The Daily Northwestern

Aldermen seek raise despite current earnings

Kevin Trahan

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Evanston’s aldermen listened to a report given by the mayor’s Compensation Committee at their meeting on Monday, which recommended a two percent pay raise for aldermen in the city. The plan will be voted on at a later meeting and would take effect after the next election period in 2013.

Aldermen in Evanston currently make $12,000 per year and receive health insurance and benefits that cost more than $10,000 per year.

Salaries for aldermen in the Chicago area vary by city. Aldermen in Chicago make over $100,000 per year, while those in Arlington Heights, a suburb northwest of Evanston, make only $2,800 per year. Part of the disparity has to do with responsibilities, which are greater in Chicago than Evanston, and greater in Evanston than some more affluent suburbs.

“My general understanding is it has to do with expectations,” Evanston Ald. Donald Wilson (4th) said. “Chicago aldermen make many, many times more than what we make. In Evanston, the aldermen do not have any staff, any offices – we basically use the conference room (for meetings). We have to match things with our own resources.”

Mayor Elizabeth Tisdahl said comparing salaries with aldermen in other communities is not always the answer, because those cities and villages have different challenges than Evanston. She used Wilmette, a small suburb on Evanston’s northern border with less socioeconomic diversity than Evanston, as an example.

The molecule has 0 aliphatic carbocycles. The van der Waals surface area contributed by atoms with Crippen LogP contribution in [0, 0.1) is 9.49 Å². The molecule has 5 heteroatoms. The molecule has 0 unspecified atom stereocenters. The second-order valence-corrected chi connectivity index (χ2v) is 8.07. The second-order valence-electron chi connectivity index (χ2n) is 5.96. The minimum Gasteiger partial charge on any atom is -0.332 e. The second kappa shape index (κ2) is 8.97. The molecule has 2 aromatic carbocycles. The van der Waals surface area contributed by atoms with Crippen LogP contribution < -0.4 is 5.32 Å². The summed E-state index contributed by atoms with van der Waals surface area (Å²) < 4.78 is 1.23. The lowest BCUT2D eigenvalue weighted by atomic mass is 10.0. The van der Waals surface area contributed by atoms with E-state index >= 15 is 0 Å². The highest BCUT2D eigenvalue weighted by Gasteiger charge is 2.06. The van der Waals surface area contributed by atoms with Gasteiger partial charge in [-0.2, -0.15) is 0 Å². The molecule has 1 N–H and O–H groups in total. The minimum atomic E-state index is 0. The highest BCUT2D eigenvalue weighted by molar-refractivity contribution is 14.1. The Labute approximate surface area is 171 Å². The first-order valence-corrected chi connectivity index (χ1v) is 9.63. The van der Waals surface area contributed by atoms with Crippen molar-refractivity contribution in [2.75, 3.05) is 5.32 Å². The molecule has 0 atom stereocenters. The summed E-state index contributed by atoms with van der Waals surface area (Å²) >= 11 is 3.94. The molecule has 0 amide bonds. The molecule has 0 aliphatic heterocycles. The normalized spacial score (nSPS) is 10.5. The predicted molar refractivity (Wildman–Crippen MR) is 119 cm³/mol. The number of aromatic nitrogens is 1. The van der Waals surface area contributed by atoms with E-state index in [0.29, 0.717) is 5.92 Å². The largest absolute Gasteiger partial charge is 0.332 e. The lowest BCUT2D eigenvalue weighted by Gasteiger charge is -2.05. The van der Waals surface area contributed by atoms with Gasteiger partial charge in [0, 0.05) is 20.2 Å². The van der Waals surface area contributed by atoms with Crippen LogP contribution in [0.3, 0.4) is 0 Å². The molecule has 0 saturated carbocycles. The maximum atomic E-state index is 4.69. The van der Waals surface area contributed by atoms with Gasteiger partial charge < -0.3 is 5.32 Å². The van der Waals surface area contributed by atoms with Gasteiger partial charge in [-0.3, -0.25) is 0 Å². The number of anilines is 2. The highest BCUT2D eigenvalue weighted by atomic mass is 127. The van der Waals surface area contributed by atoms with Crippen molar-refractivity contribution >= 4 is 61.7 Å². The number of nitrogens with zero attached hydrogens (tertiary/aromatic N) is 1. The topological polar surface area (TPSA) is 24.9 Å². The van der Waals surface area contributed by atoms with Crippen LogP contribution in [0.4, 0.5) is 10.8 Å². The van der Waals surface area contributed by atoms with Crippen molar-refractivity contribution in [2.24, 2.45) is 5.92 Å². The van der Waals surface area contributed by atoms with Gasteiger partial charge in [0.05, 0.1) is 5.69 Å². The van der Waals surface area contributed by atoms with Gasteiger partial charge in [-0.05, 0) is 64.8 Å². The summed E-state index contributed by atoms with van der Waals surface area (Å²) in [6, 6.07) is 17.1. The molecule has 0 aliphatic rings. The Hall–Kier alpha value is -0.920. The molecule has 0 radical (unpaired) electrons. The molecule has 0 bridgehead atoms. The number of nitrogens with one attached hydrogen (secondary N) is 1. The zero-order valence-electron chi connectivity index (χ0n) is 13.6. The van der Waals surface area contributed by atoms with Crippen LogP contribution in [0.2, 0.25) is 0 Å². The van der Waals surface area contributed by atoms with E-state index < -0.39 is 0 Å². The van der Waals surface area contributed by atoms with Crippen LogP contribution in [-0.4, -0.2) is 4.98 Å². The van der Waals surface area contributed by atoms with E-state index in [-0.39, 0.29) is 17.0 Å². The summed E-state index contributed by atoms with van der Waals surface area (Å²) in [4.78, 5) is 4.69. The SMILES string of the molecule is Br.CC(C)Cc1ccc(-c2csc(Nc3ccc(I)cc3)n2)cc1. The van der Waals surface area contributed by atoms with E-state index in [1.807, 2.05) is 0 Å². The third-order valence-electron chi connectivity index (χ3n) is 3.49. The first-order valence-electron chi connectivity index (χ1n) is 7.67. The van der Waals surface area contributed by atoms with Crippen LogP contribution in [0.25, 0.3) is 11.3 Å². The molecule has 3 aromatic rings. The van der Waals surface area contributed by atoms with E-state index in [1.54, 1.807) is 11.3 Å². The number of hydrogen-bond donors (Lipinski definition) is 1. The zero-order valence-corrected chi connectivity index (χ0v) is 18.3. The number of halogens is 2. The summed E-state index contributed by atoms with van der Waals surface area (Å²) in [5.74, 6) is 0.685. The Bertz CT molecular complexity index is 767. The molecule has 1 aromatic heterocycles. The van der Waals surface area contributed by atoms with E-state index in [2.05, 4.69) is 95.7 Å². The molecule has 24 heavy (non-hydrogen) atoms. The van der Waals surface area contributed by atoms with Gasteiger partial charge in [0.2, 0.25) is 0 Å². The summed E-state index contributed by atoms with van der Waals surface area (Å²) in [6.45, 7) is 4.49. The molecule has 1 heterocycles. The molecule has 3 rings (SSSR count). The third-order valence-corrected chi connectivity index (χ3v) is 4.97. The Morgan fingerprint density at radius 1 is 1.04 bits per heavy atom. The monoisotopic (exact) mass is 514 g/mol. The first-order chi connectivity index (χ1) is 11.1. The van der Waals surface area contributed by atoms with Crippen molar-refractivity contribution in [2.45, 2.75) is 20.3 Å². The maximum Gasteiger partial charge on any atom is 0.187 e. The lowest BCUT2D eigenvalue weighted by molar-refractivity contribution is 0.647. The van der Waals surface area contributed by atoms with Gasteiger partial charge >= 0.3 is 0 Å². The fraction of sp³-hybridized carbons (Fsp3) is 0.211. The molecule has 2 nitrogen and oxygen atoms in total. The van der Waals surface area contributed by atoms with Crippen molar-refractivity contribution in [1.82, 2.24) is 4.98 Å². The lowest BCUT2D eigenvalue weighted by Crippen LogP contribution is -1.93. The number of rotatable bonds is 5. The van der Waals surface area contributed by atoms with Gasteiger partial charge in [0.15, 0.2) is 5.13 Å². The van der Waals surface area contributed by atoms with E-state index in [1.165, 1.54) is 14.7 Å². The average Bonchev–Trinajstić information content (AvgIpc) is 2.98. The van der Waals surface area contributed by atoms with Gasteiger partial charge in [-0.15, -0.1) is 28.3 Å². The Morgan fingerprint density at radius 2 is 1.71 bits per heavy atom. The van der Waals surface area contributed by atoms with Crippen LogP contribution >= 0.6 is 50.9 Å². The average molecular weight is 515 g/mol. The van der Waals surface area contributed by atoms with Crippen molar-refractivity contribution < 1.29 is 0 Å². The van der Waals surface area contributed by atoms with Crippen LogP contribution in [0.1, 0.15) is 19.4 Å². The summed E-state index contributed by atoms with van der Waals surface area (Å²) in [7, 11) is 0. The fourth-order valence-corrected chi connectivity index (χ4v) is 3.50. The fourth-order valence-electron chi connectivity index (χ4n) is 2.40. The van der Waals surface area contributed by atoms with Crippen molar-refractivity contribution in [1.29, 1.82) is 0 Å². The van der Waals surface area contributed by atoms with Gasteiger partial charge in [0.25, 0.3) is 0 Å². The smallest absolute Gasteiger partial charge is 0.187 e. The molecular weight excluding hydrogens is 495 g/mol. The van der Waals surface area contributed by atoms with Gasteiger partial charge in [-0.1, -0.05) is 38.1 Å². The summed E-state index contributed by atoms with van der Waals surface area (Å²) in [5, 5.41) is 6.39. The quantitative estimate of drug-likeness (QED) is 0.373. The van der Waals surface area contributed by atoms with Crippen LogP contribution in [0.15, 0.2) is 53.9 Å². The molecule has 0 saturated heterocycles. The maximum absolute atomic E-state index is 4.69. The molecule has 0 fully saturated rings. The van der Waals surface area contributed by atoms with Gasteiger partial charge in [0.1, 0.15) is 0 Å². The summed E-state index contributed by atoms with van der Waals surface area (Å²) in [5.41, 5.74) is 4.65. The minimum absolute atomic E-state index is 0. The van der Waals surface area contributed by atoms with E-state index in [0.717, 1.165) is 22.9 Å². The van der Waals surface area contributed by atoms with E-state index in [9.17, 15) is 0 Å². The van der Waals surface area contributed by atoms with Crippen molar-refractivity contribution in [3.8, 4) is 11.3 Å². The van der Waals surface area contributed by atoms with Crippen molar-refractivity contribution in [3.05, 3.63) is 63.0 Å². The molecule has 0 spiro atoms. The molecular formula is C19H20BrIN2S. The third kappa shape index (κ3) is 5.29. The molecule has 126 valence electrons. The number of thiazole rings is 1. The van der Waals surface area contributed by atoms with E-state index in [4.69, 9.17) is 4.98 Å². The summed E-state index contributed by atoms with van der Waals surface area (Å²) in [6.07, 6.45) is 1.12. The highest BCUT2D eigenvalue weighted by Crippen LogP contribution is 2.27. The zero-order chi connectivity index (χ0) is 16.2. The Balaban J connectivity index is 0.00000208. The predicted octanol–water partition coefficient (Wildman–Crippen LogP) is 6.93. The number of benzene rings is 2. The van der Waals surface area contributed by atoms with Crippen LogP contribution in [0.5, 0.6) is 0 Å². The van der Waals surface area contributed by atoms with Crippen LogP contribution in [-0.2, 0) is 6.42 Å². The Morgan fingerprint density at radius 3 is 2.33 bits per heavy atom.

“I think you’d have to do a survey of aldermen in multiple communities,” she said, “Look at Wilmette, for example. Their aldermen do not have to put in time ours do because they have a smaller population and a homogeneous population.”

Wilmette has a population of 27,206, compared to Evanston’s population of 74,486. However, aldermen in Arlington Heights and Skokie make less than their counterparts in Evanston, despite having similar populations, at 75,101 and 64,784, respectively.

Wilson said money should not be a big factor for aldermen, many of whom have side jobs.

“As you might guess, I’m not in it for the money,” he said. “I’m not planning to vote for pay raise, definitely not… A few hundred dollars more is not going to make much of difference for me, personally. I’d rather leave that money to do something productive for the city.”

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